GSN Alert: Cocktail & Spirits Book Preview – Winter 2020 (January-March)

The days are getting longer, but winter is far from over. So, here are a handful of new books to be on the lookout for this season.

Measurements: A Proportional Cocktail Guide by Nick Barclay (NHP Publishing) January 14, 2020 Whatever the season, it is always a good idea to sit back and relax with a cocktail. Graphic designer Nick Barclay has created a stunning anthology of cocktails. This book combines classic recipes with new drink ideas into clear and defined sections. After working on a bar industry magazine and being introduced to the world of cocktails, Nick realized that people love drinking cocktails but not many people know what goes into making them. The design for each cocktail breaks down the ingredients and measures and proportions these out. In this book we see a Nick’s signature style – clean, bold, yet minimal graphical design to showcase the drinks in an alternative and quirky way. The aesthetic for this book is well-designed and the book is the perfect accompaniment for any recipe book collection, art book collection or to have fun with your friends in making some new cocktails.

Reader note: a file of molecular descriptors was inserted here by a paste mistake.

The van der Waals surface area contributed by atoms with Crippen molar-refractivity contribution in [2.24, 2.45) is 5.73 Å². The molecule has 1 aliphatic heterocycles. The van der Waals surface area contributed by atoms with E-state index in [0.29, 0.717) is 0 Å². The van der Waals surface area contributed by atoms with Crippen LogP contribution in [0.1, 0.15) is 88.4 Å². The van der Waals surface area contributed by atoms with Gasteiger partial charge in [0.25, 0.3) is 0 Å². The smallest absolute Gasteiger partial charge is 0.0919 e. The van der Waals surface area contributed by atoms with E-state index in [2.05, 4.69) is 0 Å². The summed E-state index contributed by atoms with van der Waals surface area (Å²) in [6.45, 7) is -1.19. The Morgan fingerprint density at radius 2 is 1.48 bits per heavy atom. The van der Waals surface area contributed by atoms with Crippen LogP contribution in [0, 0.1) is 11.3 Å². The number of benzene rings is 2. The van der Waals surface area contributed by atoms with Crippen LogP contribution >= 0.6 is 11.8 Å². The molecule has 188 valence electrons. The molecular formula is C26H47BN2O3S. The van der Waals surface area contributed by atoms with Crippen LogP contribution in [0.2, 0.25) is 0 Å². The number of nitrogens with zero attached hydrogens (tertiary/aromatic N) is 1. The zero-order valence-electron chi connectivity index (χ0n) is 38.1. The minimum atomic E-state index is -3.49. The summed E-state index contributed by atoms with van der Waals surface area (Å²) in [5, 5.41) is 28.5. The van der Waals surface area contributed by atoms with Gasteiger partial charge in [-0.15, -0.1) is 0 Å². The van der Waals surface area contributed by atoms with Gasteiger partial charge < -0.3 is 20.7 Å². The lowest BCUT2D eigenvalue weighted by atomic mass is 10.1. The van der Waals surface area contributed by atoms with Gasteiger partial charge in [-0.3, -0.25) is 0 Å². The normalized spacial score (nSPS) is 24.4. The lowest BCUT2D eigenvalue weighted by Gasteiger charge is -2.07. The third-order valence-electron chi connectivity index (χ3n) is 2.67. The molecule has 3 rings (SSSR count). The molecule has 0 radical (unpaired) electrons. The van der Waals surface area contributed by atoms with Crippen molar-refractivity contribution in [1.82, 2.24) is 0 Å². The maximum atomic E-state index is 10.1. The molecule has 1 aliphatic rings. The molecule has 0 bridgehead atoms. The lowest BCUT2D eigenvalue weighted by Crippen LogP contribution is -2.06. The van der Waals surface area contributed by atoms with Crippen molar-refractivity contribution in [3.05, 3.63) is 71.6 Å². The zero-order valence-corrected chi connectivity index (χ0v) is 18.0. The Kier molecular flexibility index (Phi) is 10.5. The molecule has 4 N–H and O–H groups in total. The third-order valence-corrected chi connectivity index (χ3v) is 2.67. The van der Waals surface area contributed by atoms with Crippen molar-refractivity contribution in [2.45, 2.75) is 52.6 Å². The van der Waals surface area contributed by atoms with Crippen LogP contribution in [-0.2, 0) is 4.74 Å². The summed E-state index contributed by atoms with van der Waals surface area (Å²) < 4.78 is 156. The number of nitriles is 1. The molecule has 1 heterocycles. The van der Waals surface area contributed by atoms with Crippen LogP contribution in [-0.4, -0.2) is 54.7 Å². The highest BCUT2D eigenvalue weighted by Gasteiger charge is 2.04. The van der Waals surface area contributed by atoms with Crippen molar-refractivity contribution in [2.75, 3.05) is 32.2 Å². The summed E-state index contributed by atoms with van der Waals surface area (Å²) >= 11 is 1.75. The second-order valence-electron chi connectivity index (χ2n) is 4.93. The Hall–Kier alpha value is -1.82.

Mixing Cosmopolitans: The Pouring Tales by Daniel Staub (Alambic Books) January 27, 2020 Daniel Staub, the creative mind behind several bars and speakeasies in Zurich and author of the bartending blog ‘The Pouring Tales’ is on a mission to find and portray the most innovative and passionate bartenders from all across the globe – the true artists of modern mixology. Over the past few years, he has visited countless bars all around the world and formed friendships with many of the talented individuals who work there. Resulting from his extensive travels and research into the global nightlife scene, Mixing Cosmopolitans is a travel diary, a bar guide, and a recipe book all in one. Yet in the spotlight, first and foremost, are the people who breathe new, often unconventional, life into the art of hospitality and who in this book share their own personal path to finding their passion in bartending. Presenting twenty-one personal, beautifully illustrated portraits of bartenders and their bars along with the recipes for their signature cocktails, Mixing Cosmopolitans offers a compelling look into a constantly evolving scene and art form.